Parade's End is an incredibly well constructed and crafted novel.   Just the pleasure of the many epigrammatic observations of Tietjens on literature are enough to make the book worth reading!   We need to keep our wits fully about us as we read this work-the narrator may seem omniscient but he is not.   Even some of the literary observations of Tietjens are wrong (he attributes something from Henry James to  a Russian author-there may well be other errors I have missed also, of course).   Everything in Parade's End is deliberate.   It is not journalism turned into a novel.

I took a break between Part Two and Three of  Parade's End as I felt I needed some time to reflect on what I had read.   I will begin the final section, The Last Post soon.   I will do a post on it and then at least one over all post on Parade's End.   

All of those in the read along have posted multiple times on Parade's End.   I have profited greatly from their posts.    I also think there are a couple of others who may have read Parade's End also along with who have not yet posted on it.   I do find posting on the book intimidating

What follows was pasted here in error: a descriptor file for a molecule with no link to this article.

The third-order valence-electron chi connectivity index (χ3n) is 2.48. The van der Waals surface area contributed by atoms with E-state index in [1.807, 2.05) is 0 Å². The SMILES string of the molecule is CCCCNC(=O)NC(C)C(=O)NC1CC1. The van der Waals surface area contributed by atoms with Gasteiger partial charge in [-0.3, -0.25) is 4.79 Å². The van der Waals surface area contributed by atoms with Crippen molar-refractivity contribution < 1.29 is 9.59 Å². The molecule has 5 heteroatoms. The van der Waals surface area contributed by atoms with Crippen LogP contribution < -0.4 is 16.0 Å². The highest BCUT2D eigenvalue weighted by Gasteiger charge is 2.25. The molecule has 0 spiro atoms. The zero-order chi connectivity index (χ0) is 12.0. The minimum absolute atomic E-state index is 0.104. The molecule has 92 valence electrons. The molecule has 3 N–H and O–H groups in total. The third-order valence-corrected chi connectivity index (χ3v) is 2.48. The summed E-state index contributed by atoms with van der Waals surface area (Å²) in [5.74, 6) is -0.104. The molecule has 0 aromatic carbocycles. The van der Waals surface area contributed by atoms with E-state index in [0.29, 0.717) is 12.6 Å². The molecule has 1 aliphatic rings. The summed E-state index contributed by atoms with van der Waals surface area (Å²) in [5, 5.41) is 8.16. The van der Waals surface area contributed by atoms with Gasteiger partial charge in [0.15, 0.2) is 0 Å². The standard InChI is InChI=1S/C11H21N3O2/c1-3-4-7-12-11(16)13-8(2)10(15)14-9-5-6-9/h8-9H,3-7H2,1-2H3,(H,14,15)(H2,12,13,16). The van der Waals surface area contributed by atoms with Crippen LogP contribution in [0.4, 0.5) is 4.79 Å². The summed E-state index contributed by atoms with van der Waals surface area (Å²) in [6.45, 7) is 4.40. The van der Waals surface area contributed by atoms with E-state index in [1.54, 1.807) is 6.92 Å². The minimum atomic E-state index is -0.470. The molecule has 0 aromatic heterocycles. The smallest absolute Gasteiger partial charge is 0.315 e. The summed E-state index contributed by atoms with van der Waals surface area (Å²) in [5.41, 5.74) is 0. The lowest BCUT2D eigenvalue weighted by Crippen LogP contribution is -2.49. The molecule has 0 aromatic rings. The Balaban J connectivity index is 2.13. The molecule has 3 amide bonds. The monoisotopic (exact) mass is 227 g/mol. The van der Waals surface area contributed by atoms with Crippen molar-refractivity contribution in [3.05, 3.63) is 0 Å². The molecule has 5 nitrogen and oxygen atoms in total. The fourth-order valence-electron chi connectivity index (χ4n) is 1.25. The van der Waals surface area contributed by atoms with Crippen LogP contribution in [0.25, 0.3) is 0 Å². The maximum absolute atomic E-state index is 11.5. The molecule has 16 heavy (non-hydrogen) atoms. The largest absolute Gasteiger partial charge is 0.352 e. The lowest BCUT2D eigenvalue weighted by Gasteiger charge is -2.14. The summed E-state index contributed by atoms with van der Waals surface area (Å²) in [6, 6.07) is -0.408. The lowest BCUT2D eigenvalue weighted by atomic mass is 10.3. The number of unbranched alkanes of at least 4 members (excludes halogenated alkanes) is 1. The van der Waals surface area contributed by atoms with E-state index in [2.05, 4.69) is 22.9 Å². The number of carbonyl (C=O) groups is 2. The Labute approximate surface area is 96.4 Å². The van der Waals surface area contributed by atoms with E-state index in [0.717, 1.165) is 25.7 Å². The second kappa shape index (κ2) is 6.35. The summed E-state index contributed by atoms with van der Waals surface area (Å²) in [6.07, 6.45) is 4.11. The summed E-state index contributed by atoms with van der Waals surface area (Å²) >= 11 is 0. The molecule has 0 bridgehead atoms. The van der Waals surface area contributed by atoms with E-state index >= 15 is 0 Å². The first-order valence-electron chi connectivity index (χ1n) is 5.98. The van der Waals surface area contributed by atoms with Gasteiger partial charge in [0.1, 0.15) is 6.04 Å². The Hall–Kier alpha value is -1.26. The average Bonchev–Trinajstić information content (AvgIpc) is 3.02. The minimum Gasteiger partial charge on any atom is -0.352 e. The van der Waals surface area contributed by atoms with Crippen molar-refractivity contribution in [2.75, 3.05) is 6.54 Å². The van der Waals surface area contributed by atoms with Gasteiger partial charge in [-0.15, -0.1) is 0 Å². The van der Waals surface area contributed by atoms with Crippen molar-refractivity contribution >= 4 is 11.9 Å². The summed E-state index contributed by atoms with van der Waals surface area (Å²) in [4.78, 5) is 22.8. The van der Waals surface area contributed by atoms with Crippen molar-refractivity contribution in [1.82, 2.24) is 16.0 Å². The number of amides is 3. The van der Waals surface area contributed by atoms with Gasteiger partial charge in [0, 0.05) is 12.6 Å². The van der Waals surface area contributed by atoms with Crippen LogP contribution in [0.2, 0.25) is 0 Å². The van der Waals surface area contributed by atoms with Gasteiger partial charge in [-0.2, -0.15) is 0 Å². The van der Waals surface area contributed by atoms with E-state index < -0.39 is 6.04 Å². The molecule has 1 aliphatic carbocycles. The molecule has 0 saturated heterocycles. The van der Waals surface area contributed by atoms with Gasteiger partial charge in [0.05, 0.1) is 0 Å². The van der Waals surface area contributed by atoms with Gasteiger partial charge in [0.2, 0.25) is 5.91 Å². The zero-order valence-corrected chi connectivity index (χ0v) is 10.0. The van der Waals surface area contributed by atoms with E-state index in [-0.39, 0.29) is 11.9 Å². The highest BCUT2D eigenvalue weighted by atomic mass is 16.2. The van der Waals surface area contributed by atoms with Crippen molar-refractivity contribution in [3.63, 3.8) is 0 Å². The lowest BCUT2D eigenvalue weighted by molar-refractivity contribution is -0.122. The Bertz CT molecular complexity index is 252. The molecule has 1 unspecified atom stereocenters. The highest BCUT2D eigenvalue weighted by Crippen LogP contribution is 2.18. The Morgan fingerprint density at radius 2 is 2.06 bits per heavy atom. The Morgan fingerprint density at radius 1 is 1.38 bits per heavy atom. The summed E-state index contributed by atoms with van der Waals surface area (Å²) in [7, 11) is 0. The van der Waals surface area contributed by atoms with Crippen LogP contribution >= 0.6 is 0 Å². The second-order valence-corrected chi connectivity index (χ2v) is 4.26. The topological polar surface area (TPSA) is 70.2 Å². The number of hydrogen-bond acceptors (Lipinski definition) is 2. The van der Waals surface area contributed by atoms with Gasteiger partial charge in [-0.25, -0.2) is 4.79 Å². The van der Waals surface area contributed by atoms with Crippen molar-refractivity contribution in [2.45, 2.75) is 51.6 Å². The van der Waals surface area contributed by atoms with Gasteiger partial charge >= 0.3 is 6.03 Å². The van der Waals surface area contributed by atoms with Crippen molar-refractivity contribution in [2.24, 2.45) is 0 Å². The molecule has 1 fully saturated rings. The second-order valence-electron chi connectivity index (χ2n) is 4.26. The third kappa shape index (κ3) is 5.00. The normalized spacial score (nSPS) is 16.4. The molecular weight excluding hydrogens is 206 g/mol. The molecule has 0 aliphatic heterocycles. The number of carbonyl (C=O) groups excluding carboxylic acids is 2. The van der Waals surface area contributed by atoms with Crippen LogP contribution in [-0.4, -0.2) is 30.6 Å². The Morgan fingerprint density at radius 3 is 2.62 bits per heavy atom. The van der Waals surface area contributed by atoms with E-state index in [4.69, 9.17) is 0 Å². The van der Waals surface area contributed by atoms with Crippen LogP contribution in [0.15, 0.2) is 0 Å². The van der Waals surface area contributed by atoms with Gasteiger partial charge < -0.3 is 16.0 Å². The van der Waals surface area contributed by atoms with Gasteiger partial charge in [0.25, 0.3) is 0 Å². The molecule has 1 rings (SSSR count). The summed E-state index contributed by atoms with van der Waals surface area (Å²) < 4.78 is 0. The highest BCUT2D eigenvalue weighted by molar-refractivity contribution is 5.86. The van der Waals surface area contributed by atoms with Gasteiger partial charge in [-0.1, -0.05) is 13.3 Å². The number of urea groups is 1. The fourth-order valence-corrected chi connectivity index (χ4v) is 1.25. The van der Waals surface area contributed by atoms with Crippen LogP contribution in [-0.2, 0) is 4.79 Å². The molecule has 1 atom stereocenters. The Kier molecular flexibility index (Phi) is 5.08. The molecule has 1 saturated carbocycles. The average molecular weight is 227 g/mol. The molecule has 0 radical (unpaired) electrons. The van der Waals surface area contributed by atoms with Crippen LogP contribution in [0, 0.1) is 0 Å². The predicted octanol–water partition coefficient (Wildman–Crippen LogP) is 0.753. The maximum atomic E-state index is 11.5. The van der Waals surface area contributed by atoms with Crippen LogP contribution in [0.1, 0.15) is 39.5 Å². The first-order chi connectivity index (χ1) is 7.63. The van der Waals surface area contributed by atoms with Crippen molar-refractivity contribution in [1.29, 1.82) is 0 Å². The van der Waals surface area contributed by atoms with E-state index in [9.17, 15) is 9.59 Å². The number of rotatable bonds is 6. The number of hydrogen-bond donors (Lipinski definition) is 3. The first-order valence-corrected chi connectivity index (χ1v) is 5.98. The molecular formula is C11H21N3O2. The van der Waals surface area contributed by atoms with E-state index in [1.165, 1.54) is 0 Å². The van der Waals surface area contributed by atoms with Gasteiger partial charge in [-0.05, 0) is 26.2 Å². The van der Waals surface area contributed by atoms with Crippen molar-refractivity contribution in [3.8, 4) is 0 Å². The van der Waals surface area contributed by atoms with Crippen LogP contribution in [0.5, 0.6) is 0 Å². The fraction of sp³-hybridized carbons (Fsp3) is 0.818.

Here are links to the posts of the participants I am aware of in the read along

Dwight of A Common Reader -Dwight also has a very good resources Page on FMF.

Hannah of Hannah's Book Blog

Nicole of Bibliographing


Dwight said...

So glad to see your post on this book. As I have said before, with Ford the story line is just as important as **how** he tells the story. I think I resisted Parade's End up to this point because of that, but seeing everything fall in place ultimately won me over. Everything builds to this point, which can make the reader not appreciate the earlier volumes.

I've got one nonfiction book I want to read and post on before The Last Post, but since I'm so close to finishing it I'll have to work to restrain myself. I've read quite a bit on World War I in the past few years, fiction and nonfiction, and I've rarely seen anything that has hooked me as much as this.

the Ape said...

Nice work to all of you who are reading this; there is a special pleasure in reading a series like this that is challenging, deep, and rewarding. Makes me want to reread it..

Oinophilos said...

How is it that in chapter 1 Ford has Valentine musing on Armistice day 1918 on a line from an Eliot poem not published until 1920? Was it mere carelessness, or did Ford know of an earlier source for "promise of pneumatic bliss" that has escaped others?

Mel u said...

oinophilos- no idea - why did you comment under false ID